As the European conquest of Africa unfolded, Portugal played the role of catalyst rather than leader. Hampered by its small size and weakened by several centuries of European warfare, Portugal was the smallest and poorest of Europe's imperial powers by the end of the 19th century. As a result, it was unable to hold on to everything that it claimed, but by playing off the major powers (England, France and Germany) against each other, Portugal managed to expand the territory that it actually controlled by the end of the Scramble for Africa.
Portuguese overseas expansion began in the fifteenth century, thanks to several
factors that gave the small coastal nation an advantage over its larger European neighbors. First, in the 1300s, Portuguese shipbuilders invented several new techniques that made sailing in the stormy Atlantic Ocean more practical. They combined elements of different types of ships to construct stronger, roomier and more maneuverable caravels. They also took advantage of more reliable compasses for navigation, and benefited from the school for navigation created by Prince Henry "the Navigator" (1394-1460) at Sagres in 1419. Starting with voyages to Madeira and the Azores (islands in the Atlantic) in the first part of
the 14th century, the Portuguese systematically extended their explorations as far as Japan by the 16th century. In the process, they established forts and settlements along the West and East African coasts. In the 16th through 18th centuries, the Portuguese lost their lead to other European nations, notably England and France, but played a major role in the slave trade to satisfy the demand for labor in Brazil.
By the beginning of the 19th century, Portugal controlled outposts at six locations in Africa. One was the Cape Verde Islands, located about 700 miles due west of Dakar, Senegal. Discovered by Alvise da Cadamosta of Venice in 1456 and claimed for Portugal by Diogo Gomes about 1458, this archipelago of eight major islands was devoted to sugar cultivation using slaves taken from the African mainland. The Portuguese once had extensive claims on the West African coast -- since they were the first Europeans to explore it systematically -- but by 1800 they were left with only a few ports at the mouth of the Rio Geba in what is now known as the Guinea-Bisseau. To the east, the Portuguese controlled the islands of Sao Tomé & Principe, located south of the mouth of the Niger River. Like the Cape Verde Islands, they were converted to sugar production in the early 16th century using slaves acquired on the mainland in the vicinity of the Congo River. By the end of the 19th century, Portuguese landowners had successfully introduced cocoa production using forced African labor.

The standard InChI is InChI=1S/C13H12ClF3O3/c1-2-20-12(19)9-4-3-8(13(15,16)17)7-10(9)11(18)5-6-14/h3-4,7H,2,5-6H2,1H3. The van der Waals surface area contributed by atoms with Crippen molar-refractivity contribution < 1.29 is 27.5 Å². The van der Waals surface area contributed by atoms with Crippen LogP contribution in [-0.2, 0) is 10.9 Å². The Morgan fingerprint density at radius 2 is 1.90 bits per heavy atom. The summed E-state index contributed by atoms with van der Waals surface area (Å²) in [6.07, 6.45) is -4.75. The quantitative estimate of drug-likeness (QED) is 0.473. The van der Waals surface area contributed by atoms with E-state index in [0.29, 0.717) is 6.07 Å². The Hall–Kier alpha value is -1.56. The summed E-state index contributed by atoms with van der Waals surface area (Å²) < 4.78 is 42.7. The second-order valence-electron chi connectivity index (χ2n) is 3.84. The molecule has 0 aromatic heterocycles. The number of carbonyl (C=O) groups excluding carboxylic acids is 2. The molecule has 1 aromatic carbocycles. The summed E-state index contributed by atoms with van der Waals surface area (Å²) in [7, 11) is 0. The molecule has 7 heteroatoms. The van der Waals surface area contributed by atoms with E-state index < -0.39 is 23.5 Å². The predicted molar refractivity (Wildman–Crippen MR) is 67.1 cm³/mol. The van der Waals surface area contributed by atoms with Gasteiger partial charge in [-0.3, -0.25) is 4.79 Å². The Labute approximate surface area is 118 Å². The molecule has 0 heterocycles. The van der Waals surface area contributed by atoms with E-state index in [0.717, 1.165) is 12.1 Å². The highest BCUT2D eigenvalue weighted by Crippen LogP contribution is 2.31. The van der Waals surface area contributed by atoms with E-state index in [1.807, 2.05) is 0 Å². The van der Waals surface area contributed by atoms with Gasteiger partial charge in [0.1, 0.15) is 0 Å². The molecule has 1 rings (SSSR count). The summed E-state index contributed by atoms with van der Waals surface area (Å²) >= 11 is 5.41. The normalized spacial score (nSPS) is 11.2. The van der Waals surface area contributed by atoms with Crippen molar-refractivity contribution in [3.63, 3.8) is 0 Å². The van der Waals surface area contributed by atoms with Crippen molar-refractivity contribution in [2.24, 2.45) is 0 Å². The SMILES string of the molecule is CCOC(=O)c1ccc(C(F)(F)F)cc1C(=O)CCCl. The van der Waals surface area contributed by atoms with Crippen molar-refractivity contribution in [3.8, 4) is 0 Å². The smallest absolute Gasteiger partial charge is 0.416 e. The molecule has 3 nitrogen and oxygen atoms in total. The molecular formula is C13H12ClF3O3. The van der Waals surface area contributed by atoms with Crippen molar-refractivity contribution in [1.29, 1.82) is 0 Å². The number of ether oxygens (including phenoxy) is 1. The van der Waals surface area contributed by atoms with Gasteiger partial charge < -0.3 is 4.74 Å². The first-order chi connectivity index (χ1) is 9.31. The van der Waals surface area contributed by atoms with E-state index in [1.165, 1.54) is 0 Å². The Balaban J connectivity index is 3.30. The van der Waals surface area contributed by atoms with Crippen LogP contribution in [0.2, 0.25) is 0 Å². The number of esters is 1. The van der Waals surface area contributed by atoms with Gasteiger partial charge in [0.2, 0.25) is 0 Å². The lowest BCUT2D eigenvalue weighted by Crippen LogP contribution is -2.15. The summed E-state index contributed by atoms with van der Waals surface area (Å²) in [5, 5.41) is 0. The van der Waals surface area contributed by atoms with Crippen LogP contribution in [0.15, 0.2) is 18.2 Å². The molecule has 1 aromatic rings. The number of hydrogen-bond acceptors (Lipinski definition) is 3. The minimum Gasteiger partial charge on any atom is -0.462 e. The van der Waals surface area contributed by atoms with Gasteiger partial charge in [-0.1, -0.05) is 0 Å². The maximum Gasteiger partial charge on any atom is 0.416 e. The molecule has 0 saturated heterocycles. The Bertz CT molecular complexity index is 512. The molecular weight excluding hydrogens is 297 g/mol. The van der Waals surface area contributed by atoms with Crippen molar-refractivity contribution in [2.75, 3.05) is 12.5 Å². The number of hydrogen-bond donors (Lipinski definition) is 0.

Further south, the Portuguese claimed both sides of the mouth of the Congo
River, as well as the Atlantic coast as far south as the Rio Cunene. In practical terms, they only controlled a few port cities including Cabinda (north of the Congo River mouth), Ambriz (south of the Congo's mouth), Luanda and Benguela (on the Angolan coast) plus some river townsin the Angolan interior.
The last area claimed by Portugal in Africa was along the southeast coast on either side of the mouth of the Zambezi River. After reaching this area, known as the Swahili Coast,at the end of the 15th century, the Portuguese came to dominate most of it by the end of the 16th century. During the 17th century, they lost control of everything north of Cape Delgado to Arabs from Oman (who established the Sultanate of Zanzibar), leaving them with major ports at Mocambique, Quellimane, and Lourenco Marques, plus settlements along the Zambezi and a few other rivers.
The Portuguese were the first Europeans to claim territory in sub-Saharan Africa, and their example inspired imitation from other European powers. For the British, the Portuguese were acceptable proxies in the competition with France, Russia and Germany for world domination. For Portuguese governments, the British alliance gave them influence that they could not command themselves, while the idea of a Portuguese empire offered something with which to distract domestic opponents from the struggles initiated by the Napoleonic Wars.
The issues that were raised by Portugal's claims in Africa and the efforts of other countries to whittle them down became the fundamental issues of the Congress of Berlin (13 June - 13 July 1878). In the end, the Congress settled more than the future of Portugal's African holdings -- it also set the rules for any European government which wished to establish an empire in Africa.
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